Jane Austen wrote that “There is nothing like staying at home for real comfort.” Thanks to the US Department of Agriculture, that comfort is available to many people who might not otherwise qualify for a traditional mortgage. The USDA Rural Development Guaranteed Housing Loan program served over 100,000 families in 2017 with the goal of enhancing the quality of life for citizens living outside of urban centers.
Rural development loans come in three different forms:
Do you have a low to moderate income and want to buy a house in a rural area? Contact an approved local lender to secure a traditional mortgage, and the Department of Agriculture will serve as a guarantor. This service secures your loan at a low-interest rate with little or no down payment. These loan guarantees can even be used to cover repairs to existing properties, closing fees, and the costs of establishing utility connections.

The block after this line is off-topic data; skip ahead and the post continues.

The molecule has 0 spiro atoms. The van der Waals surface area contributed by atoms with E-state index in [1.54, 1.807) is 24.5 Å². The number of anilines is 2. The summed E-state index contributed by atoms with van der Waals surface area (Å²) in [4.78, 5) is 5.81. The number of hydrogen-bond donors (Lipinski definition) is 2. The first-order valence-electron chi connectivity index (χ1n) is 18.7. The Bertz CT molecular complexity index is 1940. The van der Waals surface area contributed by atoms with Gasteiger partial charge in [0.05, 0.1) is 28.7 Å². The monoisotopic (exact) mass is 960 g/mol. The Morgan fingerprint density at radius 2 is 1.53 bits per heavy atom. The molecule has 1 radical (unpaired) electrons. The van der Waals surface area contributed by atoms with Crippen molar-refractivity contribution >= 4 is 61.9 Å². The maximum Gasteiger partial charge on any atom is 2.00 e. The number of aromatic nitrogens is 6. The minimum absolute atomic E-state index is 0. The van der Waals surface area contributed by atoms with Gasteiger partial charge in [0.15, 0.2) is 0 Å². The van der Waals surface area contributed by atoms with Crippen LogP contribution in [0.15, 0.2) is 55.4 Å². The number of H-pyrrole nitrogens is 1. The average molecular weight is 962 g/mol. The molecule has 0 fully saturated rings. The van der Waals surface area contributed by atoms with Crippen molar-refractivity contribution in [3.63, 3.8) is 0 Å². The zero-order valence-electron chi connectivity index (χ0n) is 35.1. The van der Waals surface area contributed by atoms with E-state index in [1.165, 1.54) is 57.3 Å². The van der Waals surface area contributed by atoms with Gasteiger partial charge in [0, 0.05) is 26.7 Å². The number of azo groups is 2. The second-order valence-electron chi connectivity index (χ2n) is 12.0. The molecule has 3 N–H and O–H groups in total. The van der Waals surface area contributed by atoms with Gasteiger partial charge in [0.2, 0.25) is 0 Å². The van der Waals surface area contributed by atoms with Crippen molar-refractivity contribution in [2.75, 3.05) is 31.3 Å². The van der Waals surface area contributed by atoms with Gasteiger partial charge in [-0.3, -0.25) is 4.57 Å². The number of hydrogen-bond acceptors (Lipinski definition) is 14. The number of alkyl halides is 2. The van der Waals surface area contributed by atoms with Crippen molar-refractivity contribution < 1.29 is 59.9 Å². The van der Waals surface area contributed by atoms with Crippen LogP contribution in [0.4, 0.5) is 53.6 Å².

Buyers with incomes classified as low or very low can be eligible for short-term payment assistance, making their mortgages more affordable. After receiving direct loan assistance, buyers' interest rates can drop as low as 1%, with payback periods up to 38 years. Applications for this program are accepted throughout the entire year.
If you can't secure credit through traditional means the USDA may provide you a loan of up to $20,000 to modernize your home. And it might sound too good to be true, but they also provide grants of up to $7,500 to remove health and safety hazards from a property. If you stay in your home for three years after the grant is distributed then it never has to be repaid. This program has income eligibility requirements with special inclusions for seniors.
All three facets of the Rural Development Loan program are focused on providing Americans with decent, safe, and sanitary homes, ensuring that families outside of cities enjoy a fruitful quality of life. Each program requires participants to be United States citizens and to use the home as a primary residence - this isn't meant for investors or speculators. Homes also need to be located in rural areas, which the USDA generally defines as having a population under 35,000.